The marketing landscape in 2018
- 19 December 2017
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As 2017 draws to a close, we assess the key challenges marketers are likely to face in the next twelve months. With the current uncertainties around Brexit and GDPR, we predict that a disrupted business environment, increased regulation and a greater consumer demand for authenticity will all play significant roles in 2018.
Disruption and regulation
A key theme for marketers in 2018 will be the disrupted nature of politics, business and culture. With Britain’s Brexit vote in 2016 still resonating through society and the economy, organisations of all sizes are preparing for life outside the European Union. Many marketers are getting used to the idea of disruption as ‘the new normal’, with exit negotiations set to continue until 2019.
Another powerful force set to disrupt marketing next year is the arrival of new GDPR legislation. Under the wide-ranging rules due to be applied from May, organisations will be compelled to conform to a much higher standard of transparency in the area of customer data management and privacy.
This legislation requires careful navigation in the coming months, and has the potential to disrupt areas such as email marketing campaigns, website design, and customer traffic data, among many others. Marketers are advised to be fully aware of how the legislation will affect their specific organisation, which will become a legal imperative in 2018.
In terms of technology, we’re likely to see the disruptive influence of artificial intelligence continue. Through 2018, AI will start to permeate into brands’ marketing strategies – especially in the area of analytics, apps and customer interaction – rather than being treated as a bolt-on.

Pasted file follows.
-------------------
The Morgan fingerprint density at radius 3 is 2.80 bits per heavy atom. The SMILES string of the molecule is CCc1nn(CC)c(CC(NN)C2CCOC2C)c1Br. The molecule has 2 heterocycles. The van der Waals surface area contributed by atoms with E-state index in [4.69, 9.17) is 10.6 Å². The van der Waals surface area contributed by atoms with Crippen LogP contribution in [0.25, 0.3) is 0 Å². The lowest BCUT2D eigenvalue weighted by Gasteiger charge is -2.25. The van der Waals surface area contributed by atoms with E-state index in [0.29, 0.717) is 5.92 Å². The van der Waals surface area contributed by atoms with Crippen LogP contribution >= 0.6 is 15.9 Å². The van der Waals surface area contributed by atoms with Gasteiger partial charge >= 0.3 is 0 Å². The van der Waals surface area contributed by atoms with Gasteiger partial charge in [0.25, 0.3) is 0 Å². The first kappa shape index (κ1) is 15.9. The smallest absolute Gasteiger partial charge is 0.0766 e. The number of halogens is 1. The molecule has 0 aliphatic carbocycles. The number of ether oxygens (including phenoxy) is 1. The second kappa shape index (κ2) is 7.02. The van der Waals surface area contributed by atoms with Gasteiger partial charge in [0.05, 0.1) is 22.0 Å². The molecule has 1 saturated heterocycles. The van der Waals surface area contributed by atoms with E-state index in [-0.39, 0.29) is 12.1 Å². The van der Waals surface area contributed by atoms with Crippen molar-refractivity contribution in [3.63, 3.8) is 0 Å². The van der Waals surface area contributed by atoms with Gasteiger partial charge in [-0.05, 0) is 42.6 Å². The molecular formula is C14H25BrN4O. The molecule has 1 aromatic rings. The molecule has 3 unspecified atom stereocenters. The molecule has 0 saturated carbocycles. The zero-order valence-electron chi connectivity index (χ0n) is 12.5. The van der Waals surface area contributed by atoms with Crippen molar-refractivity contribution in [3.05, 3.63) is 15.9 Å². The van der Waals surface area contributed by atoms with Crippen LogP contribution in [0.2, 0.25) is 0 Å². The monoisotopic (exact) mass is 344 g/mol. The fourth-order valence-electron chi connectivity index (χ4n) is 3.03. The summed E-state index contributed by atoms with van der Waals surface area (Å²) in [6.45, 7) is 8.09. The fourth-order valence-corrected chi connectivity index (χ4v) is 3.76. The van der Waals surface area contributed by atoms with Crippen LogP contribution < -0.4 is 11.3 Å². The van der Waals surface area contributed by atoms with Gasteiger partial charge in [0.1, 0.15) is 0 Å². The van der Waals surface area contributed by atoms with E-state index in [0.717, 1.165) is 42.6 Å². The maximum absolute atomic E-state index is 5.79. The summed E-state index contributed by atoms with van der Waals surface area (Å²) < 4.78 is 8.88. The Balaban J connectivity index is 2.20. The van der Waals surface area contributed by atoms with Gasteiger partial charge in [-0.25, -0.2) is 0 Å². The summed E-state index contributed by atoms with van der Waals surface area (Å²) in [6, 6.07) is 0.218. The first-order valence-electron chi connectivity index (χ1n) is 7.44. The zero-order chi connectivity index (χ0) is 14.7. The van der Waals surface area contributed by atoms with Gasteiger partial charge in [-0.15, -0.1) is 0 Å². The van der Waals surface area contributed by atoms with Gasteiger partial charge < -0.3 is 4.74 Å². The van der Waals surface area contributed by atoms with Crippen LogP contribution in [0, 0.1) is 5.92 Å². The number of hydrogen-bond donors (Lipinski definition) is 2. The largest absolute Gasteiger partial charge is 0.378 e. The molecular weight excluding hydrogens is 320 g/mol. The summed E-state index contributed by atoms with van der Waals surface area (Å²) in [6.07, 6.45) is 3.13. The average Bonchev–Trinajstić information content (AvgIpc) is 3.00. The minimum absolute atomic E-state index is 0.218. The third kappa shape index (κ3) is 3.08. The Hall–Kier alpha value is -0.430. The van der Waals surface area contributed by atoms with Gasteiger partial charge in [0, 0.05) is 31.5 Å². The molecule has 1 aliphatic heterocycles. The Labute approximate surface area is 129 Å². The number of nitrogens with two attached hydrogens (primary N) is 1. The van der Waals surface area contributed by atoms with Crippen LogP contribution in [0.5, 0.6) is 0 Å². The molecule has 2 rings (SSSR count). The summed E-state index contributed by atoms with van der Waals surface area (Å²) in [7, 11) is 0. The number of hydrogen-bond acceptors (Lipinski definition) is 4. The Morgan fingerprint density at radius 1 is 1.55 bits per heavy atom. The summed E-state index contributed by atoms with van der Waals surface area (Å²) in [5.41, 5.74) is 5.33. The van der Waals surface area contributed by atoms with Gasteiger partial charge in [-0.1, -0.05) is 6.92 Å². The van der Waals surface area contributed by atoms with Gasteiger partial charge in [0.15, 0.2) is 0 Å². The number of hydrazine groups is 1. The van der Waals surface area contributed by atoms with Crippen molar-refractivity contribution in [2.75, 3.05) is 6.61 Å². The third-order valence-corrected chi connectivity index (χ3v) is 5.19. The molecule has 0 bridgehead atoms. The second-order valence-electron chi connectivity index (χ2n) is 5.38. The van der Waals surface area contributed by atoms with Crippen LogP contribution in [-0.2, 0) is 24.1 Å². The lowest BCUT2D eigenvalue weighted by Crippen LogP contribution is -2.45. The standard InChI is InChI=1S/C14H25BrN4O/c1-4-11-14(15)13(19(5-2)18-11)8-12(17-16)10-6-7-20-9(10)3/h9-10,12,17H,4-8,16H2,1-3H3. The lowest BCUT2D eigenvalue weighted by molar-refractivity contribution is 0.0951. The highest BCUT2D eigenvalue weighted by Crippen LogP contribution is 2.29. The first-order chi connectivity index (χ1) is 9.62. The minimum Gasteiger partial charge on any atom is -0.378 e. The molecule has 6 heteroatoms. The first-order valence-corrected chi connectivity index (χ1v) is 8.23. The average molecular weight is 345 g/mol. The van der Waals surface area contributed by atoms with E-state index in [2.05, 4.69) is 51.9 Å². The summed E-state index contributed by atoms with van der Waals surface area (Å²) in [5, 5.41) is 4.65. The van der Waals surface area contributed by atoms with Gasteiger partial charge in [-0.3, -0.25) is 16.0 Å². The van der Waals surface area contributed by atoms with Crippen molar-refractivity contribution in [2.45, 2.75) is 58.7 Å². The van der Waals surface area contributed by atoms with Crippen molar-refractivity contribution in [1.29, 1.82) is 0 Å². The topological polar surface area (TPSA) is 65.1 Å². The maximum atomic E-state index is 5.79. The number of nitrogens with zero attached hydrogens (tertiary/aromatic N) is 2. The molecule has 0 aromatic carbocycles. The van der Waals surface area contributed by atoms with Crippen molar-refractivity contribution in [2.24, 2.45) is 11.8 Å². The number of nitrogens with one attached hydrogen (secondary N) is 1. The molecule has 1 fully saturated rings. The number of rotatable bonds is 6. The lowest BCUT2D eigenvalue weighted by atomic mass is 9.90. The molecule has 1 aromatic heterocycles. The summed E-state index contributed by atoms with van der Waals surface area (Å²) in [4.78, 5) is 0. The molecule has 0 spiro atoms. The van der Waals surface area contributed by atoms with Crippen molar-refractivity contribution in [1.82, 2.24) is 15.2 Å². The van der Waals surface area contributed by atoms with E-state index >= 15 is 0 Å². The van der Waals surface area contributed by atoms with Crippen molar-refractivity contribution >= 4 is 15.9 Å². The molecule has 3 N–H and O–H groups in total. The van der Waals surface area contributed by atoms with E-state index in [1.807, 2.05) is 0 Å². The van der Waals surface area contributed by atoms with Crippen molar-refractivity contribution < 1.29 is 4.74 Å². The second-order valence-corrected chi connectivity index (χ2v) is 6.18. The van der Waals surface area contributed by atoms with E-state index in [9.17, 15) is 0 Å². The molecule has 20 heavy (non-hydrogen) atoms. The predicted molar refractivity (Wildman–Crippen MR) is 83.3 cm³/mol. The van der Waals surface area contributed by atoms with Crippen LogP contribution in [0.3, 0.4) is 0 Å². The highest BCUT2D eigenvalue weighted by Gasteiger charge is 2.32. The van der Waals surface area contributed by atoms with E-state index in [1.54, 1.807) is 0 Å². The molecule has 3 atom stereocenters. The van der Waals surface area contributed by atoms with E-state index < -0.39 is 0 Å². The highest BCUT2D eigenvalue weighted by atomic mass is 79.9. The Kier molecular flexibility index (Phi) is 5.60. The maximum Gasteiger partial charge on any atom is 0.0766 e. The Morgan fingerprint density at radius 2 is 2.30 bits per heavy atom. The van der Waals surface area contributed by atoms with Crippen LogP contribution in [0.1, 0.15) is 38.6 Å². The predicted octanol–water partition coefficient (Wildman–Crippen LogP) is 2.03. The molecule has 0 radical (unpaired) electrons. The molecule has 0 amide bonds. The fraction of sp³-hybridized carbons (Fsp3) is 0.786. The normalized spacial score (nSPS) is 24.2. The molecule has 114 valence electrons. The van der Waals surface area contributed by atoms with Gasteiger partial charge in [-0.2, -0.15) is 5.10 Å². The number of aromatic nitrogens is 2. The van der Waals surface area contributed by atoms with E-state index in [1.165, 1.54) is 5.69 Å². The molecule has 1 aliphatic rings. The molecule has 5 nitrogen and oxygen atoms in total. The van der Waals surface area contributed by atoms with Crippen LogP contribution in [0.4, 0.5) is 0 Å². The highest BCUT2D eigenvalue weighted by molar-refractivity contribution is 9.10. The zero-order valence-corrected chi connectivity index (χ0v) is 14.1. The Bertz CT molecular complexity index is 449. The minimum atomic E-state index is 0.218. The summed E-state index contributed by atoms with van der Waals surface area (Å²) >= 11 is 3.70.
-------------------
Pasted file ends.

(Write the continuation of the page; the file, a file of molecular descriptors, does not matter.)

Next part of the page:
Last year, a trove of leaked financial documents dubbed the ‘Panama Papers’ brought the murky world of offshore finance to the world’s attention. Then in October, another leak, this time called the Paradise Papers, once again put a spotlight on the financial dealings of the rich and powerful.
One of the revelations brought Brighthouse, the largest rent-to-own company in the UK, back into the news. Less than a month before the papers were leaked, Brighthouse was asked to pay over £14.8 million to 249,000 customers by a regulator in respect to lending agreements that may not have been affordable and payments that should have been refunded. The leak also revealed the financial instruments operated by some of the world’s largest brands, such as Nike and Apple.
It’s hard to judge what the brand impact of these revelations will be into 2018; at the very least, they underscore the importance of anticipating such developments – and preparing reactive marketing campaigns in advance. But at a deeper level, they are likely to feed the existing debate around the role of corporations in society, and how fair brands are being with customers.
Indeed, there’s growing evidence that, particularly for younger people, the extent to which a brand ‘does good’ – beyond a cut-and-paste corporate social responsibility (CSR) policy – is a major factor in making purchase decisions. In 2018, marketers will be under pressure to balance the needs of the business against these new expectations among younger customers. As such, we’re likely to see organisations of all sizes integrate some element of cause-related marketing into their campaigns.
Transparency and authenticity
In 2017, technology giants Twitter, Facebook and Google found themselves embroiled in controversies regarding content posted on their platforms. Up until recently, these firms have tried to distance themselves from complaints related to content; now, with the investigation into Russian interference in the US election gathering pace, the same organisations are shifting their positions.